History in our time has demonstrated that what passes as state-sanctioned atheism -- forcible, coercive acts against those who happen to believe in a religious ideology -- often do not work, fail to achieve enlightenment in the general population, and clearly violate the rights of individuals. After decades of "official atheism" in Russia, there exists the unpleasant prospect of a religious revival in that society -- one that jeopardizes whatever positive achievements were made by the late Soviet regime. The case throughout Eastern Europe is similar; there, people have finally succeeded in casting off some of the trappings of autocratic despotism (even if it did rationalize itself "in the name of the people"), but religious ideologies and movements are thriving -- and competing for followers. Communist societies did not -- and could not, by their very command structure -- provide the sorts of educational and other institutions which foster the very qualities atheism requires to thrive. Atheism is, after all, based on freedom of though, intellectual independence, a fierce willingness -- and ability -- to question creeds and doctrines.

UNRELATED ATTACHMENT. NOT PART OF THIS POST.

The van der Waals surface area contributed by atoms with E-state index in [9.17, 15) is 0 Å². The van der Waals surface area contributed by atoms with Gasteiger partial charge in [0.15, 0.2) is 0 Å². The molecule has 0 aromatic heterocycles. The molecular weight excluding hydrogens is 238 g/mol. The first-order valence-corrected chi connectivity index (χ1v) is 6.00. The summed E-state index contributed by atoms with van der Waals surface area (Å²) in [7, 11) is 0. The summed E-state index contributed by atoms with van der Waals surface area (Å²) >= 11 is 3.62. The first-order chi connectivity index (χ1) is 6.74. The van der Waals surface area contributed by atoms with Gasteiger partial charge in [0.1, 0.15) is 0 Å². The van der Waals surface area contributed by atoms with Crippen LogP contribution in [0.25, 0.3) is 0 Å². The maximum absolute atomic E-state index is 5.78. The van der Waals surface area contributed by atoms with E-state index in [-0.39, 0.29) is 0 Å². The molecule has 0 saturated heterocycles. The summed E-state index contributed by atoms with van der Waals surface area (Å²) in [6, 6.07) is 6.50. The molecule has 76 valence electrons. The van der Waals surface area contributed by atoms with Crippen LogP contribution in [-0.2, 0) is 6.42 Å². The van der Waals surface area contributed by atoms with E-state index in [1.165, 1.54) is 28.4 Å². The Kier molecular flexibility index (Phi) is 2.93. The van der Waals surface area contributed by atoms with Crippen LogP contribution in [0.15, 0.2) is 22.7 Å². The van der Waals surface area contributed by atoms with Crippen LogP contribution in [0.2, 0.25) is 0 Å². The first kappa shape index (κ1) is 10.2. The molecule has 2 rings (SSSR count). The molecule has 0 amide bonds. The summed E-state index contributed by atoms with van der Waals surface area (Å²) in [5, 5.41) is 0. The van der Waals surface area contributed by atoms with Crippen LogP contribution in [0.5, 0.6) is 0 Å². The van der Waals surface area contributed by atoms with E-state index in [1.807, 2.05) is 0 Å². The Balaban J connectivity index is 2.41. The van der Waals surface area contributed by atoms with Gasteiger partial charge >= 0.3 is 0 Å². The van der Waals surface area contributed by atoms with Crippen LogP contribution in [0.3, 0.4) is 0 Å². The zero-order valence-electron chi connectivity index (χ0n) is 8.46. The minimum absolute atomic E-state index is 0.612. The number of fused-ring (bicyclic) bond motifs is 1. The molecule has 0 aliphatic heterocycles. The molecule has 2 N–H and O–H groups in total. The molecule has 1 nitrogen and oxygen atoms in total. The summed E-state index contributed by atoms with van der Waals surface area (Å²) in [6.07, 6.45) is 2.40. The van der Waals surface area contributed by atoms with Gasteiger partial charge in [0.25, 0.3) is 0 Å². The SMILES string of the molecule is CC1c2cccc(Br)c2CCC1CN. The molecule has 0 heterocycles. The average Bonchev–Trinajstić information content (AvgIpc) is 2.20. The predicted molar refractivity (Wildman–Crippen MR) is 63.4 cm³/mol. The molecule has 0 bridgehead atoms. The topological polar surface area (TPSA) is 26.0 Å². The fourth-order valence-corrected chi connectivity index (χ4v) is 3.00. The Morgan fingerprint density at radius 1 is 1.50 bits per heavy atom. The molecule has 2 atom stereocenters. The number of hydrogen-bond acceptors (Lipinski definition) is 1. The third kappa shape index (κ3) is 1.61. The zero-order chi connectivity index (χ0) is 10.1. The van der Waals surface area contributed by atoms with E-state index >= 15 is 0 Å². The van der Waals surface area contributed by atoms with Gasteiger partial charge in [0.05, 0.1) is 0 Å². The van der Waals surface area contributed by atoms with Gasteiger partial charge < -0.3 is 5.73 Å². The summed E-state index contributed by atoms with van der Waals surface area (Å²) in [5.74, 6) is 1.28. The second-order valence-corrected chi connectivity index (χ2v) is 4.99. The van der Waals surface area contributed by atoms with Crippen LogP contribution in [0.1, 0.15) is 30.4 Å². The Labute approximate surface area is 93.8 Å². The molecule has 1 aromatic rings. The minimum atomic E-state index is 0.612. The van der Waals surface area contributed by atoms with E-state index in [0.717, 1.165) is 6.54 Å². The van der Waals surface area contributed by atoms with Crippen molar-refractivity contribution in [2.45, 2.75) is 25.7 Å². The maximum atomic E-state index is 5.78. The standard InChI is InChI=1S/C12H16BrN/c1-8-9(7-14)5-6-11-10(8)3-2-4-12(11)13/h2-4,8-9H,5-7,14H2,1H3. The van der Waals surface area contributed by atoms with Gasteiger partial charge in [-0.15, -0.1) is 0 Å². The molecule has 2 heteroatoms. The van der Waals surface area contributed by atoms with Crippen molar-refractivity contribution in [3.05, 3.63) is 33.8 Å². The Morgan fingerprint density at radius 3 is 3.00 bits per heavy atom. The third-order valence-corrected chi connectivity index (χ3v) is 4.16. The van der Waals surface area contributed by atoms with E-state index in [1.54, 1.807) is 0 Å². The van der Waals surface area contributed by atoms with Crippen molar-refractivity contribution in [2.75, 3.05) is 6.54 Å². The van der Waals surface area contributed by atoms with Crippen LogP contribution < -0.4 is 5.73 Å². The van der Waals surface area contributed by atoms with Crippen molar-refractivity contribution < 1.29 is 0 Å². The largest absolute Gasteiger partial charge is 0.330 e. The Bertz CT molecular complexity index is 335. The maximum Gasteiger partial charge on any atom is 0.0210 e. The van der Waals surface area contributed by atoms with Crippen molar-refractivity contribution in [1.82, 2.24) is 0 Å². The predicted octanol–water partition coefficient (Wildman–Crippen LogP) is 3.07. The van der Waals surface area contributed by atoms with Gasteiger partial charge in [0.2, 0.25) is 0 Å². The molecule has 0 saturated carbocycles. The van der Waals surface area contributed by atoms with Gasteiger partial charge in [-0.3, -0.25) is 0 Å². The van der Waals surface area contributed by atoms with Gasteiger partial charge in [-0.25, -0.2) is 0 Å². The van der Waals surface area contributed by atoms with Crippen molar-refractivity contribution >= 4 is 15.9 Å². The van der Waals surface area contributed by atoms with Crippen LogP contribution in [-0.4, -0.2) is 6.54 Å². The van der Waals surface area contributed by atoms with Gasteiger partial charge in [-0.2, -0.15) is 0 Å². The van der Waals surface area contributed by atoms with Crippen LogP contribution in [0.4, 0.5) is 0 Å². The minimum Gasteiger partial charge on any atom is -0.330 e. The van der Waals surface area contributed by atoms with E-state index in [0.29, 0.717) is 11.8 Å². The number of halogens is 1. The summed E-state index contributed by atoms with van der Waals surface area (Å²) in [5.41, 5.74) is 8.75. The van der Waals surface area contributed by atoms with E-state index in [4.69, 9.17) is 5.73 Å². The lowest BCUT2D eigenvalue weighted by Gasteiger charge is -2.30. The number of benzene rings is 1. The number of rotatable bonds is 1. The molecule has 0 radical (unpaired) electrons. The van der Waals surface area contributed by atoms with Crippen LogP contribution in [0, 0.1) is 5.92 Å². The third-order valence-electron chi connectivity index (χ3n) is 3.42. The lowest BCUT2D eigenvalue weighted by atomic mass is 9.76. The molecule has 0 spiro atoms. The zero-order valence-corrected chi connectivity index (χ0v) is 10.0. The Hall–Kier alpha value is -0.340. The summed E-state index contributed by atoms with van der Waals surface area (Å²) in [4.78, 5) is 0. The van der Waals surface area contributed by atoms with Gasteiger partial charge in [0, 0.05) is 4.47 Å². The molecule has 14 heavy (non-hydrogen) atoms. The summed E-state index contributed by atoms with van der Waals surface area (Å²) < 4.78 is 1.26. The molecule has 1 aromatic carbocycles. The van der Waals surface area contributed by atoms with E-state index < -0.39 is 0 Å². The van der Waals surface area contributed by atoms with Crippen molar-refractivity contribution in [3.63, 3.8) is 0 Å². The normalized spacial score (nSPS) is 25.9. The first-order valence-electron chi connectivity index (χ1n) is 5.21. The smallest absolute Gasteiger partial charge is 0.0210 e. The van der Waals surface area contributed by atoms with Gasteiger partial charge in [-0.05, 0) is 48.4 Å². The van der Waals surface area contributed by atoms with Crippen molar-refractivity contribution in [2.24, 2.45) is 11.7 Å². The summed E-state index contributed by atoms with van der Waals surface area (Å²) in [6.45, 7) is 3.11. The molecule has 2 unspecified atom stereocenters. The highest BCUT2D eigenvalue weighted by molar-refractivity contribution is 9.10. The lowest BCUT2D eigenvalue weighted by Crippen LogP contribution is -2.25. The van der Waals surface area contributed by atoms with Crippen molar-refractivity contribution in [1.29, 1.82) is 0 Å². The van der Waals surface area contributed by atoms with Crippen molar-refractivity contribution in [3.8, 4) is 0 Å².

To thrive, then, atheists need their own organizations and resources, and a social and political climate which provides a "level field" with religion. Religious groups have traditionally displayed hostility or ambivalence toward any diversity in the believer marketplace. Prior to the American Revolution, colonies had their own "official church," often supported by tax money. In some cases, to exercise basic rights, own land, even hold office, one had to embrace membership in this established church. The Disestablishment of these churches is one of the great, yet ignored parts of American history.